There’s also a distinct possibility that Walmart’s expanded RFID mandate could be a catalyst for other retailers to follow suit with their own RFID requirements. Sandeep Unni, a senior director analyst in Gartner’s retail industry research practice, told RFID Journal that “A mandate coming from [Walmart] could just be the tipping point for other retailers to further adoption.”
What’s Required and How to Get There
Under Walmart’s expanded RFID mandate, if you’re supplying home products, electronics, sporting goods, toys, and automotive batteries, you’ll need to add RFID tags to your products.
Ultimately, you’ll want to incorporate RFID tags into your manufacturing supply chain and tag products at the source.
In the meantime, however, you’ll need a plan for tagging products that are in transit or sitting on the shelf in distribution. The good news is that Walmart is allowing suppliers to add a secondary RFID-enabled label to their products.
There are two basic ways to approach this.
First, you can buy labels that incorporate RFID inlays and print them yourself. To do this, you’ll need RFID labels and RFID-capable printers. It will also be a good idea to have some RFID readers so, at a minimum, you can check the accuracy of the tags/labels. The good news is that Walmart-approved RFID labels and all the hardware are available from Zebra Technologies, and SK&T has all the expertise needed to get you up to speed quickly.
Your second option is to use pre-printed/encoded labels. The easiest way to accomplish this is to use Zebra’s RFID Printing and Encoding Service, which provides serialized pre-printed and encoded RFID supplies specifically to support programs like Walmart’s RFID mandate. Zebra offers a range of Walmart-approved RFID labels with the sizes and inlays required for all the product categories covered by the Walmart RFID mandate.
Exactly how you choose to proceed in the short term will be determined by the scale of your RFID requirements and the amount of time left to reach compliance. Remember, the short deadlines don’t allow much time to ramp up in-house RFID capabilities, so you’ll need to carefully consider all options.
Regardless of how you choose to proceed, there are enough complexities to RFID that just about everyone is well-advised to seek out a technology partner who can guide you through the entire process. SK&T has a quarter-century of experience helping organizations navigate operational challenges like Walmart’s RFID mandate. Working together with Zebra, we can help you implement short- and long-term plans that comply with Walmart’s requirements and help you leverage RFID technology to improve visibility and tracking throughout your own operation.
Are your printers still performing at their peak?
It’s commonplace for many businesses to use the same label printer for many years, and sometimes for well over a decade. After all, if your printer is getting the job done and it’s been a reliable workhorse, why spend money to replace it with a new one?
If you’re in that situation, then congratulations! You’ve had quite a good run with your current printer. But if you’re not getting the same label printing performance you did years ago, and you’re starting to encounter problems with your hardware, it could be time to replace your printer.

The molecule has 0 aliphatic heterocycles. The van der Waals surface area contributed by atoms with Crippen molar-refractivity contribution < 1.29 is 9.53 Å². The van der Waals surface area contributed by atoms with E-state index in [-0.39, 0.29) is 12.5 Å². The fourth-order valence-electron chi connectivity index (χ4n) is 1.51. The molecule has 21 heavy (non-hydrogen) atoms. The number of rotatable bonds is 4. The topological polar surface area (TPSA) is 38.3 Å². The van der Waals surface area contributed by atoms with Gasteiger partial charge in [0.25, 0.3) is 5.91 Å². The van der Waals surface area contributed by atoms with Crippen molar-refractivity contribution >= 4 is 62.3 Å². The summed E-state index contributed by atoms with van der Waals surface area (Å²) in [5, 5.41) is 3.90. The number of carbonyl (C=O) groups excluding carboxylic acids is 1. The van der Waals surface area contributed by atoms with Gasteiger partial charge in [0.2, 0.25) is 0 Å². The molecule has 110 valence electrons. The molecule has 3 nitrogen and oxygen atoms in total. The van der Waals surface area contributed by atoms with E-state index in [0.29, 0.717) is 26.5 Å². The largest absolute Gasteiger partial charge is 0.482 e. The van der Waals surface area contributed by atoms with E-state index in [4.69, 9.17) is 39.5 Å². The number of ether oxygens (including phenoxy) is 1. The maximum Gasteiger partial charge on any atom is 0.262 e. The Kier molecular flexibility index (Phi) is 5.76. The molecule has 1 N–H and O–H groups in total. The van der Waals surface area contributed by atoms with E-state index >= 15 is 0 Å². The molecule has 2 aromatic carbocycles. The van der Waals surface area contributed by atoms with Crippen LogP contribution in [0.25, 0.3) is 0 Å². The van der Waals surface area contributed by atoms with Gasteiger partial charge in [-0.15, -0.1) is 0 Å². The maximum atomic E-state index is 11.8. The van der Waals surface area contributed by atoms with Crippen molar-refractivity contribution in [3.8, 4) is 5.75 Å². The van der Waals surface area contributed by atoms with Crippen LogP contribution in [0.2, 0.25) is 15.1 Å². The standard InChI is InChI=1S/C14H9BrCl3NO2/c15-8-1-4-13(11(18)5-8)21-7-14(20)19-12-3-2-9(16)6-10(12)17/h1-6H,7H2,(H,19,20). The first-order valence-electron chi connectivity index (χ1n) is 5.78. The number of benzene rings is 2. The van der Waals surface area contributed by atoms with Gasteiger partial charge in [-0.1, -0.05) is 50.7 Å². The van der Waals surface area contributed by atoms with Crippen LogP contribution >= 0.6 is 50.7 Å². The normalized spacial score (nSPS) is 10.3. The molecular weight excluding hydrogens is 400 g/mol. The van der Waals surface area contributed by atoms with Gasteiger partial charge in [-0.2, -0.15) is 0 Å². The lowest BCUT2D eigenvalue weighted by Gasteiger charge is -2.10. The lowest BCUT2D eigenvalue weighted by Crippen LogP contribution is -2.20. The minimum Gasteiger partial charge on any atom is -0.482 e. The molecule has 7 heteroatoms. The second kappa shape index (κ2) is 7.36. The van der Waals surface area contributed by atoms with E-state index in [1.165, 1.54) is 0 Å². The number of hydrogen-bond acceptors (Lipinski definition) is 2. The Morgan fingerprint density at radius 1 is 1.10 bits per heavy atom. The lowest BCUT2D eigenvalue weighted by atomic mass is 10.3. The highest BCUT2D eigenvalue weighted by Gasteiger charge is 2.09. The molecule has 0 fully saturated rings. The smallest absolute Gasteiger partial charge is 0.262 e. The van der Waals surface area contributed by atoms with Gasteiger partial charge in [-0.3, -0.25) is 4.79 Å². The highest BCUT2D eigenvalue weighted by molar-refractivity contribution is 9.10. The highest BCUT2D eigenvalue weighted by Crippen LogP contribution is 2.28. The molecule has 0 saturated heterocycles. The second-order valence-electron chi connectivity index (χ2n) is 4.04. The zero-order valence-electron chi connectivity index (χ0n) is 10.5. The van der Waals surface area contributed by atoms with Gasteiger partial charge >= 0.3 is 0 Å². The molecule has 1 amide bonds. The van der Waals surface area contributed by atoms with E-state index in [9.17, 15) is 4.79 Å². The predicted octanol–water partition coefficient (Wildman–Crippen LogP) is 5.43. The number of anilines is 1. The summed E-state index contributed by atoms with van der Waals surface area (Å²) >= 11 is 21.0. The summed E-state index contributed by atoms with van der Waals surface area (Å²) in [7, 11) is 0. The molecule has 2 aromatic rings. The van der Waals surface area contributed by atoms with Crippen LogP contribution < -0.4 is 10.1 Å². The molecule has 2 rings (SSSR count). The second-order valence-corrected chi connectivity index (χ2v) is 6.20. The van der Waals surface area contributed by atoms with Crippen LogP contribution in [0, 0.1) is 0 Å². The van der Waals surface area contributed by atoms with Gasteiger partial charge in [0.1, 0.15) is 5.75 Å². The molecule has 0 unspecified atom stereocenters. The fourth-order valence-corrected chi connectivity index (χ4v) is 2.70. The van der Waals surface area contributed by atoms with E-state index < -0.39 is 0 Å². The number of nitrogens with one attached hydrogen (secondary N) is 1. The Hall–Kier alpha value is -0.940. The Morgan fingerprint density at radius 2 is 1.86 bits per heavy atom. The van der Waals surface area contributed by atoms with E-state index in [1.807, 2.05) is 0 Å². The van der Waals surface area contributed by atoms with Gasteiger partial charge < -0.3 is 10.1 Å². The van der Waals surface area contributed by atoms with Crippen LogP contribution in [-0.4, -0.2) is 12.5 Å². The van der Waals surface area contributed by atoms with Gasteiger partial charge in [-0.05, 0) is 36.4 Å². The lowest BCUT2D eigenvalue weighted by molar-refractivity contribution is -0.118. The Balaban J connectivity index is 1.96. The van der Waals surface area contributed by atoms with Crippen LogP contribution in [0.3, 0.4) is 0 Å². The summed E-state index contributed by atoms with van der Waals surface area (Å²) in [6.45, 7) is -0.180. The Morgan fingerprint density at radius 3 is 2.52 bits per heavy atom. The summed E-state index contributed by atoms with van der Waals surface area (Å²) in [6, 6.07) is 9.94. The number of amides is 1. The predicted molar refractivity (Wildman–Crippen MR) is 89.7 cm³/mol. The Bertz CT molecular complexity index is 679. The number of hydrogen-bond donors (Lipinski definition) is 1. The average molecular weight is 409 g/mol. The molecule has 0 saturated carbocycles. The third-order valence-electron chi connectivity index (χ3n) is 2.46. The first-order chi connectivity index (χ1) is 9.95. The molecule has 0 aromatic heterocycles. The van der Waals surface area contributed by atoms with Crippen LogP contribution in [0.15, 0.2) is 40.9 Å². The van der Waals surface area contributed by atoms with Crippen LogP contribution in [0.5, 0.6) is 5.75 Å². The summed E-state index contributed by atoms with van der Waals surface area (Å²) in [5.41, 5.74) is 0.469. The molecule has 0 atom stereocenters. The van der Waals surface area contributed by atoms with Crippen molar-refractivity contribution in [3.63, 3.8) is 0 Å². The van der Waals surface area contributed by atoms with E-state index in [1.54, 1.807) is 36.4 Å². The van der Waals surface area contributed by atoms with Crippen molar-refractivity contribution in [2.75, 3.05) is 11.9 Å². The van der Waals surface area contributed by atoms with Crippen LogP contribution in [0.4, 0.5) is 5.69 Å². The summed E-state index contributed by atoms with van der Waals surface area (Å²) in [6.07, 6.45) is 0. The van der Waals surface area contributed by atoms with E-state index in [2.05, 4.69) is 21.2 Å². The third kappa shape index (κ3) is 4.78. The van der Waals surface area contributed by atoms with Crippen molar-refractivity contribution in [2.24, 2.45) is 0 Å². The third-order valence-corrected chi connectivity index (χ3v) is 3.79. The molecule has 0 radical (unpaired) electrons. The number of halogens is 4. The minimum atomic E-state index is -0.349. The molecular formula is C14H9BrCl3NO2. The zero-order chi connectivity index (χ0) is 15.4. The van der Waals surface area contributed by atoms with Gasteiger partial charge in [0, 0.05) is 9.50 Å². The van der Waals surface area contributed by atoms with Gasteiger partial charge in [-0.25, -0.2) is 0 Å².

In this article, we’ll take a look at some common signs it’s time to inspect your label printer and refurbish or replace it. It’s important to know these warning signs so you can stay ahead of quality issues and keep your operations moving seamlessly.
1. Print Quality Issues
It’s always important for labels to have good print quality, so they can be read and scanned without any issues. In many situations, crisp and clear printing is also important for branding, quick visual identification, sorting, or conveying important safety information on labeled assets, products or shipments.
However, aging printers can start having issues with inconsistent, blurry, or grainy print. Sometimes this is due to a lack of proper preventative maintenance and cleaning, which can remove contaminants and accumulated material, allowing you to get back to a desired clear, crisp, and vibrant printing. However, if your printer is damaged or key components have become worn out and are beyond repair, you may need to consider upgrading your printers to newer models.
2. Printhead Problems
One of the underlying causes of print quality issues is a damaged or worn printhead. If there is buildup on your printhead and you haven’t been properly caring for it, your printhead might be damaged. A damaged printhead can cause several issues with print quality, uniformity, and consistency. To avoid this, you need to keep your printhead cleaned and well maintained.
Like anything, even a properly maintained printhead wears out with time and needs to be replaced. This can be quite expensive, so the best thing to do is stay ahead of preventive cleaning and care, and look to enroll in a program like Zebra’s Printhead Protection Program when you buy a new printer.
Zebra’s program provides guaranteed free printhead replacement as long as you’re using Zebra printers and agree to use Zebra’s labels and printing supplies exclusively.
However, if you’re not already using Zebra printers or aren’t in the program, and your printhead is giving your problems that can’t be fixed with some cleaning and maintenance, then consider investing in a new printer and signing up for the Printhead Replacement Program, so you don’t have to worry about printhead issues again.
3. Frequent Maintenance and Repairs
As we’ve already mentioned more than once, regular maintenance and servicing are critical to keeping your printers in top-performing shape. If you’ve been properly servicing your printers and are still encountering jams, print quality issues, and technical problems, your printer may be reaching its end of life, and it might be time to replace it.